Just Wait Until the iPhone Goes Multicarrier Everywhere
One thing that the media in the United States seems to ignore is that like in the US, the iPhone is sold on exclusive carriers in quite a number of places all over the world. However, these arrangements are slowly ending and Apple is surely boosting production to meet the eventual massive spike in demand. With such a huge chunk of Verizon’s own subscription base really wanting an iPhone, you have to wonder exactly how big a chunk of the smartphone market Apple will be eventually able to claim.
Take for example the fact that Deutsche Telecom (the parent company of T-Mobile in the US) is losing its iPhone exclusivity next month in Germany and two other carriers are jumping on board with more than double the number of total customers that Deutsche Telecom services.
The biggest argument for a massive spike in iPhone sales in countries that are losing exclusive carriers? In France, a court ruled Apple’s exclusivity contract illegal in 2009 and the iPhone shot up to 40% of total smartphone sales there. That’s a shockingly high number, considering how popular Symbian still is in Europe.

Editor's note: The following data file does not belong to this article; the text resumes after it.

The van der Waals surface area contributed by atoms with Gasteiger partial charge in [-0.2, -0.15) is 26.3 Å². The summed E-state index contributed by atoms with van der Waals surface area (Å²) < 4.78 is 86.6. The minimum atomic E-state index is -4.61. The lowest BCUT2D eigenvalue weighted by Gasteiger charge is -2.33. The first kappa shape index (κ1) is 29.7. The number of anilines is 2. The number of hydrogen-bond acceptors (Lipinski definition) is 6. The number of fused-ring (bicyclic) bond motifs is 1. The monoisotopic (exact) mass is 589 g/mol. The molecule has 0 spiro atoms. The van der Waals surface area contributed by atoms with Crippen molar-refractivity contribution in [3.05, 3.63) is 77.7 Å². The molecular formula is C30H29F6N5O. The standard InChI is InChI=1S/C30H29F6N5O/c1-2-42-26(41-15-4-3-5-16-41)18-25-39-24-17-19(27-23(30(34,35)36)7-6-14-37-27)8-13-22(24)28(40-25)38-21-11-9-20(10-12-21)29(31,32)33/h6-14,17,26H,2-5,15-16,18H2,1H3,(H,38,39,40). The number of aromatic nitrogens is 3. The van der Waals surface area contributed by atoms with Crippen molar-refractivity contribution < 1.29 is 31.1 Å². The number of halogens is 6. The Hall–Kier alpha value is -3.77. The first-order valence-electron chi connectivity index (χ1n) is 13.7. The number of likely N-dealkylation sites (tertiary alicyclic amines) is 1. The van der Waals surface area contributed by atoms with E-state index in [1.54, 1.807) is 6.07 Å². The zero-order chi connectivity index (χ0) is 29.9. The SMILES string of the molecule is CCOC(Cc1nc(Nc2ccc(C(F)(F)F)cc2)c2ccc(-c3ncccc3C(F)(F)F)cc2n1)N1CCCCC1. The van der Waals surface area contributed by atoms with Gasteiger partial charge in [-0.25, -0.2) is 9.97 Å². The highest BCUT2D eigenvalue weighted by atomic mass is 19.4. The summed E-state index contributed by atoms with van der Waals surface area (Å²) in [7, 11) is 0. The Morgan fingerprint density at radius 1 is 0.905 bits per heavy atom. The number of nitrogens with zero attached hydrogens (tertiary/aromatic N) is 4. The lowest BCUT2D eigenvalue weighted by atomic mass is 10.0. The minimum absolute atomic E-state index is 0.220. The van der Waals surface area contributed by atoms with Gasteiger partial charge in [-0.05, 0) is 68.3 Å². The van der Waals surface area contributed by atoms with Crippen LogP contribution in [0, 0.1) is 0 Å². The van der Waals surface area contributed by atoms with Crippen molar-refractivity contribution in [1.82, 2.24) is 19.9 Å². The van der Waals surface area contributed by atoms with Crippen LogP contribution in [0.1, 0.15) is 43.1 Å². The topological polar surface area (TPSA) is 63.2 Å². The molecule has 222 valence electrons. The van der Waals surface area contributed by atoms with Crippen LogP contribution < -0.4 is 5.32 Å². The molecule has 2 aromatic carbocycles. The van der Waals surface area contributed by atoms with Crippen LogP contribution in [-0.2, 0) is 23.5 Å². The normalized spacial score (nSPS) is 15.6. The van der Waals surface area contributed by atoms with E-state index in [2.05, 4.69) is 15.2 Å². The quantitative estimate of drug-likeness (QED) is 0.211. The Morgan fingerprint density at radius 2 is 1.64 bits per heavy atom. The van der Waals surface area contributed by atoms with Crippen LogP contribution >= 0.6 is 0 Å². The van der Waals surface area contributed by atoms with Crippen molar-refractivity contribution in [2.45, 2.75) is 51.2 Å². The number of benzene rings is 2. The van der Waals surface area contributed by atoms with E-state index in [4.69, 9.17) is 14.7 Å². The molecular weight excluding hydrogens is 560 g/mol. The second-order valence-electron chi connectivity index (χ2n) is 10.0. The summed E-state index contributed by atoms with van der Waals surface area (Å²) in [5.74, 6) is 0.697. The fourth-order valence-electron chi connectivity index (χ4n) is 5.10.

When Verizon, T-Mobile and maybe even Sprint eventually get the iPhone (I am still keeping my fingers crossed for this one but think it is an inevitability), we will finally get to see how well Android OS and BlackBerry can do when fighting head to head on all carriers. How many of those Android OS and BlackBerry smartphones are only being sold because the iPhone isn’t available on the purchaser’s preferred or locked into carrier? I would bet a lot more than Google or RIM will admit.
Take my claims as you will, but you cannot argue the fact that so many Verizon customers want an iPhone but refuse to switch to AT&T.
Let me know how you think the smartphone battles will go when the iPhone comes to every carrier.Apple iPhone, carrier